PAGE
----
6

Restaurants solve this problem one of two ways: Tough, professional-grade stainless or Lexan containers. I suggest 4" to 6" deep 1/6 size hotel pans AKA steam table inserts, or lidded 2-4 quart Cambro containers. Cheap, disposable quart delitainers. These are actually reusable and dishwasher/microwave safe, but at $0.25-0.50 apiece, it doesn't matter ...


6

Ideally, you'd store all meat tightly wrapped and/or in air-tight containers. Further, you'd store the meat on the bottom shelf of the fridge, and the ready-to-eat food above it—just in case the meat leaks juices out, it won't be able to drip onto the ready-to-eat foods. That's perfectly safe, and indeed is what's required in a commercial fridge. The idea ...


6

The wrap used in most grocery stores isn't the same as your household wrap. Most of the consumer brands of plastic "cling" wrap are now formulated from low-density polyethylene. It's rolled very thin to give you the best price per unit of length, and has reasonable stickyness. Most stores use a product called "meat film" which is most commonly made from ...


6

The general prescription for water bottles is to recycle them, not reuse them. According to a University of Virginia paper: Reuse of polycarbonate plastic bottles is generally not recommended by commercial bottled water manufacturers, as it may pose a health risk from two perspectives. First, everyday wear and tear from repeated washings and reuse ...


6

The main problem with storing pre-cut potatoes is oxidation, where they start to turn brown from contact with the air. To prevent this, store them submerged in water. You can get about 24 hours, refrigerated, in this manner. This is is how restaurants that do natural cut fries store the pre-cut fries.


6

Short version: If it's only overnight, and you seal the containers reasonably well, you'll be okay prepping any of those ingredients ahead of time and storing them in the refrigerator overnight. I often leave onions in the fridge when preparing a recipe that calls for only half an onion, or if I've decided to use less than I prepped, or if I'm making a ...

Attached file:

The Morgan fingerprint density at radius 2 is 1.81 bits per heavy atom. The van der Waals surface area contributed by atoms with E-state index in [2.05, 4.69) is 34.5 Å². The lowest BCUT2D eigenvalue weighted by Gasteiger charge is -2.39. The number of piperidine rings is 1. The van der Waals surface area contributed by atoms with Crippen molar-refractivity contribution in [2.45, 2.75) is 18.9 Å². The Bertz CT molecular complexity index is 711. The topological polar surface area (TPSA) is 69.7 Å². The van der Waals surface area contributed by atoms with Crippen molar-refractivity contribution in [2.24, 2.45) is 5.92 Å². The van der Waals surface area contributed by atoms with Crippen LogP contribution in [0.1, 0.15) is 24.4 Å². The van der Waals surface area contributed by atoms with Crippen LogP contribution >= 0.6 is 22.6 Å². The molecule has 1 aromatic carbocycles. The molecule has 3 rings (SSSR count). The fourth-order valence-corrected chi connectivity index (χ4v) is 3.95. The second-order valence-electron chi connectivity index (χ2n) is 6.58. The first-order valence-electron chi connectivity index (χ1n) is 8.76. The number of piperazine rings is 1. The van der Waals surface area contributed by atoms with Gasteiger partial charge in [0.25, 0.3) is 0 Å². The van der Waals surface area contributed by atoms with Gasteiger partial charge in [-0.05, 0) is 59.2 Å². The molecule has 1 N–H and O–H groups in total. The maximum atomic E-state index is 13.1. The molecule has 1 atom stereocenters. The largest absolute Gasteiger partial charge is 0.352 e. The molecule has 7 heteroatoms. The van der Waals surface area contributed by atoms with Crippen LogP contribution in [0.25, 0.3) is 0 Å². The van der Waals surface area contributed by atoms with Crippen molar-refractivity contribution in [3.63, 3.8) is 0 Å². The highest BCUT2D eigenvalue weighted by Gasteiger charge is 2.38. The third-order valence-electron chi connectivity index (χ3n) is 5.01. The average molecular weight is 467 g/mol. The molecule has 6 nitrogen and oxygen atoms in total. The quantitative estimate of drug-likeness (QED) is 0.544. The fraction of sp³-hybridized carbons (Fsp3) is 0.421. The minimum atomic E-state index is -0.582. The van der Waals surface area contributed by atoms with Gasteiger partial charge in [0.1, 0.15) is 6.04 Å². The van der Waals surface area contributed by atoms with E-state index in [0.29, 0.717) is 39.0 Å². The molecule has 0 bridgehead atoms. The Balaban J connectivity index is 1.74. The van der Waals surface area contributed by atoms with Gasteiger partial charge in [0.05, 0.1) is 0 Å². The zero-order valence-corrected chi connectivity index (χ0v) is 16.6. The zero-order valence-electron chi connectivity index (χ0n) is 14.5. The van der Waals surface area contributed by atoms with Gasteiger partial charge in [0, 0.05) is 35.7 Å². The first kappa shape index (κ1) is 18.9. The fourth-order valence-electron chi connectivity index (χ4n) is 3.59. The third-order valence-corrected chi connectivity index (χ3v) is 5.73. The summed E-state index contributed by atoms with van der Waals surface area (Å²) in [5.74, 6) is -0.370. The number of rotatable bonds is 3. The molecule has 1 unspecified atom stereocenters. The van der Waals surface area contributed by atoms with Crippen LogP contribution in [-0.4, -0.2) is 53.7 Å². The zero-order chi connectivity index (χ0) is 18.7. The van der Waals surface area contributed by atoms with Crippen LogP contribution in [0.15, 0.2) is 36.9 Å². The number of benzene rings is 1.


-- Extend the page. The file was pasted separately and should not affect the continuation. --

6

This is a bit "out there" and it won't be pretty, but it might be really functional. How about one of those throw away shower caps, like hotels sometimes give away?


6

SUMMARY: Unless I'm missing something here or you're doing very odd things with your refrigerator, you'd at most save a couple dollars per year by keeping your fridge/freezer full. Moreover, stocking up on water (or other things) to fill up fridge/freezer space won't save you much at all unless you're keeping it stored there for a VERY long time, since it ...


5

For storage, the biggest issue is whether you have a high-quality thick plastic bag that will prevent oxygen incursion. Have a few small bubbles inside isn't a big deal, whether you use the water method or a vacuum. But cheaper/thinner bags will allow oxygen in over time, and your bag will start to separate from the food, and you'll start to see ice ...


5

No, it will not react. There is a bit of theory behind it. The reaction in batter is a reaction between a base and an acid. For this type of reaction, you need ions swimming freely in water. In dried substances, your ions are stuck to other ions to form molecules, or ion gitters, depending on the substance. They cannot react with anything, just like a pen ...


5

The short answer is that they are different types of squash, although both are squash. Zucchini is a summer squash, which has soft flesh and a malleable rind. Both acorn and spaghetti squash, much like pumpkins, are winter squash, with harder flesh and a tough rind. If cured, they can be stored for months at cool root cellar temperatures, and for a ...


5

There is no reason that they should be harmed in any way by their sojourn under refrigeration. In fact, since the rate of chemical reactions is directly related to temperature, their shelf life may have been slightly extended. You can move it to dry stores. While there are some circumstances where very fresh mayonnaise should be kept at room temperature, ...


5

How about a plastic or paper bag once it is completely cool.


5

Yes, barring something really bizarre, it is safe. It probably sucks, but the best way to know for sure is to taste it. Know one thing, it is not any more "aged" in a positive way now than it was 23 years ago. It's just older. For more information check out the Wiki, Aging of Wine.


4

After punching through a bunch of brittle plastic containers myself, I bought a set of 25 paperboard quart containers from Sweet Bliss, and like them very much. The lid design is especially nice, using a second piece of card inside the lid with holes cleverly placed to push air out of the containers. On their website they say: In 1996, my husband and ...